Author Topic: weight / encumbrance in roguelikes  (Read 8906 times)

IBOL

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weight / encumbrance in roguelikes
« on: May 04, 2012, 01:50:22 PM »
ok, so how do people feel about items having weight in a roguelike,
and the player only being able to carry a certain amount?

i intend to have both a limited # of inventory slots,
and items with weight that can eventually slow you down
and limit what you can carry.

is this too limiting to the player?

please discuss & inform me!
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kraflab

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Re: weight / encumbrance in roguelikes
« Reply #1 on: May 04, 2012, 02:53:31 PM »
Anything can be fun if done properly.  i think this will actually open up some really interesting gameplay with different weapon types.  For example, maybe someone who specializes in daggers will deal less damage than someone who uses massive broadswords, but he will be able to carry a variety of daggers for different purposes whereas the heavy weapon guy will have limited space.

One of the problems i think is that a heavy armor user will have a lot less space for potions, etc, so balance might be a little harder to achieve.  On the flip side of that, weight becomes something that you can adjust to balance the game.

The point is: as long as you make good design choices it can certainly be fun and not limiting at all.

Z

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Re: weight / encumbrance in roguelikes
« Reply #2 on: May 04, 2012, 03:05:16 PM »
We have been discussing weight/encumberance here.

In short: many well known roguelikes have a badly designed system which brings only annoyance instead of tactical depth.

Game Hunter

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Re: weight / encumbrance in roguelikes
« Reply #3 on: May 04, 2012, 04:00:22 PM »
Limiting the player isn't inherently bad. The game rules limit what the player can do all the time! You're usually limited to how many spaces you can move in a given turn, what kinds of actions you can perform, and so on and so forth. Weight/encumberance should be treated the same way: limit the player's choices in a manner that is strategically and/or tactically interesting.

The standard use of weight and encumberance is to give every item a particular, universal weight, all of which combine into the "inventory weight" of the player. The player becomes encumbered whenever the inventory weight becomes greater than some value, often scaling with attributes like strength, and being encumbered usually causes the player's speed to decline. One might call this a pseudo-realistic approach, because all massive objects will have weight, and surely someone holding so much won't be able to move and/or react as quickly as someone who doesn't. However, as it often the case in games, trying to use a realistic approach tends to detract from gameplay. Thus I would recommend to attempt a more novel implementation.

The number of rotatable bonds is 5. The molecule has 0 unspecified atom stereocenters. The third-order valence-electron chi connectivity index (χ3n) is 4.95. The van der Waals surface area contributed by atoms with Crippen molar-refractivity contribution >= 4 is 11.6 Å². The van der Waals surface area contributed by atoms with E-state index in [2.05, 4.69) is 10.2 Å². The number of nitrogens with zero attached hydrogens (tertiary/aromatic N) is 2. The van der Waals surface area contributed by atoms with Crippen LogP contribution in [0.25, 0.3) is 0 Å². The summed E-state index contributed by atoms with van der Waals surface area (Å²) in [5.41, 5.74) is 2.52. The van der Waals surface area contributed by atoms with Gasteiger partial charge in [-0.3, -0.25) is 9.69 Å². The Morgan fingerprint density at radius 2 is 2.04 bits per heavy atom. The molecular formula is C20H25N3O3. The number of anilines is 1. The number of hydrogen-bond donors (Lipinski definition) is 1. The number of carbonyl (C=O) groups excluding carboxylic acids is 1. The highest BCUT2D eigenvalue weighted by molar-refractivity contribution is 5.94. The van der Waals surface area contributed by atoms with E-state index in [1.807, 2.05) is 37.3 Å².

If you're planning on both using both a hard limit (total inventory space) and a soft limit (too many items makes you weaker) then you should probably try to make them interact. For instance, require that inventory is limited to what containers you bring (backpacks, sacks, chests, purses, satchels, etc), each of which also has a weight. This means that you have to plan out not only what to bring with you, but what to bring that will allow you to carry more as you venture further.

You also don't need to strictly follow "weight" as the means to encumber the player, but use some other metric. Perhaps if a player is carrying too many items of a certain type, it takes longer for them to use that particular type of item. (I have 20 weapons all jumbled together, where the heck is that dagger?) Without necessarily limiting what the player uses, they will likely optimize certain item types depending on what they expect to require in combat. Or you could make it so that carrying too many items makes it easier for them to break or spoil or rust or any other kind of item degradation.

So yeah, I'd stay away from the traditional system if you can and try something that would positively impact the game's limiters.
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Pueo

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Re: weight / encumbrance in roguelikes
« Reply #4 on: May 04, 2012, 04:05:35 PM »
When I try to design a feature or function, I try to first envision it in my head.  To me, weight/encumbrance looks like a guy with a really big backpack stuffing stuff in until he falls over from the weight, so I don't like it.  I prefer the image of a guy with maybe a small backpack, or just pouches.  You probably have room for 6 or 7 potions, maybe a pouch for keys, definitely not room for 3 or 4 armors, but maybe room for a few daggers.  You have your little hammer-space pouch for the tons of gold you collect, and probably a pouch for the Amulet of Yendor.  If you're a archer you probably have a quiver.  Of course, this makes more sense for my project, where the only real items you can pick up are potions and ammunition; magic is based on a mana system and your weapons are chosen at the beginning of the game.
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requerent

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Re: weight / encumbrance in roguelikes
« Reply #5 on: May 04, 2012, 05:06:01 PM »